“All the tribes of the Asiatic coasts, from the Ob to the Bering Strait, to Greenland and Kamchatka, harness their dogs to their sleds, in order to make long journeys and transport cumbersome burdens.” – Baron Ferdinand P. Von Wrangell, in Le Nord de la Siberie, 1843.
There’s a historically interesting article on the Alaska Science Forum, dated March 23, 1987, noting the Yukon Quest and Iditarod sled dog races were over for the year, and adding “…but it is still interesting to ponder the origins of dog mushing.”
The contributor, Oscar J. Noel, wrote: “I am reminded of a query to the “Dear Bud” column in the Anchorage Times: ‘Did our Alaska Eskimos and Indians have dog teams before the arrival of the white man?'”
Noel replies in part: “Recently, I came across an illustration taken from the 1675 edition of Martin Frobisher’s “Historic Navigations.” This illustration shows, in the background, a dog in harness, pulling what appears to be a canoe-like sled, or perhaps what might be called a pulk. This illustrates that at the time of earliest contact with Europeans the Eskimos were indeed using dogs as draft animals.”
Mr. Noel continues: “I find in the book, ‘The World of Sled Dogs,’ by Lorna Coppinger, that the earliest historical records of the use of sled dogs in the Siberian subarctic appear in Arabian literature of the tenth century; in writings of Marco Polo in the thirteenth century; and of Francesco de Kollo in the sixteenth.”
Lorna Coppinger writes a little later in her book about Eskimos with trained dogs on long leashes which would sniff out the breathing holes of seals under the ice, and migratory peoples of the north using dogs as pack animals at first, with some packs being enormous and dragging on the ground, but added that “At a walk, a dog could carry a pack equal to his own weight all day long.”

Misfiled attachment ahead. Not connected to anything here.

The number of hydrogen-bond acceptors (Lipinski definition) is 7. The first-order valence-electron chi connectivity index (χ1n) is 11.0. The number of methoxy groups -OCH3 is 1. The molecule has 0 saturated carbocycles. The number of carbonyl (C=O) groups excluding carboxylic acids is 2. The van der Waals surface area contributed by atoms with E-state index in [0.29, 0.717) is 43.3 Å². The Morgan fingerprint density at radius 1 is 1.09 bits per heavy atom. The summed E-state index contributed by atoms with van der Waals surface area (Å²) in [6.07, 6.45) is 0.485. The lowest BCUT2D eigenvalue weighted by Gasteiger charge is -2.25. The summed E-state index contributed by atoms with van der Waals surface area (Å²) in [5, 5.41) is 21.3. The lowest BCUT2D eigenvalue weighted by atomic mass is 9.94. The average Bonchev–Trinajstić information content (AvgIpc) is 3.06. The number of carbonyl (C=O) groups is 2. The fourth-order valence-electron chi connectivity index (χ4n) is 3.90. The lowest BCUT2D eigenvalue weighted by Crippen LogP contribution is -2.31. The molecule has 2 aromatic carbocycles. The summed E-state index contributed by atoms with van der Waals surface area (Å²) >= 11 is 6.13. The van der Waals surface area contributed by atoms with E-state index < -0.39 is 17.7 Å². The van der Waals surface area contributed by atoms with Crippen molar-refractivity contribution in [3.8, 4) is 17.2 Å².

She continues that in winter the sleds the dogs pulled would result in increased mobility, and notes, “Man and dog got on so well together, each providing the other with certain necessities, that they probably migrated together across the frozen Bering Strait to North America,” and what is now Alaska.
In his 1911 book, a two-volume history of arctic exploration titled Northern Mists: Arctic Exploration in Early Times, the reknowned Norwegian explorer Fridtjof Nansen quotes from the fourteenth century Arabian chronicles of Ibn Batuta, a businessman trading near what is now Kazan in Russia. The Arabian dwelled with appreciation on the sight of sled dogs, noting that “Ibn Batuta (1302-1377) has no name for this people, any more than Abu’lfeda; but he calls their country ”the Land of Darkness’ and has an interesting description of the journey thither. He himself, he says, wished to go there from Bulgar, but gave it up, as little benefit was to be expected of it. That land lies 40 days’ journey from Biilgar, and the journey is only made in small cars drawn by dogs. For this desert has a frozen surface, upon which neither men nor horses can get foot- hold, but dogs can, as they have claws. This journey is only undertaken by rich merchants, each taking with him about a hundred carriages [sledges?], provided with sufficient food, drink and wood; for in that country there is found neither trees nor stones nor soil. As a guide through this land they have a dog which has already made the journey several times, and it is so highly prized that they pay as much as a thousand dinars [gold pieces] for one. This dog is harnessed with three others by the neck to a car [sledge?], so that it goes as the leader and the others follow it. When it stops, the others do the same.”
This story is excerpted from the book Alaskan Sled Dog Tales, by Helen Hegener, published May 14, 2016, by Northern Light Media. $24.95 plus $5.00 shipping & handling. 320 pages, 6′ x 9″ b/w format, includes maps, charts, bibliography, indexed. Click this link to order.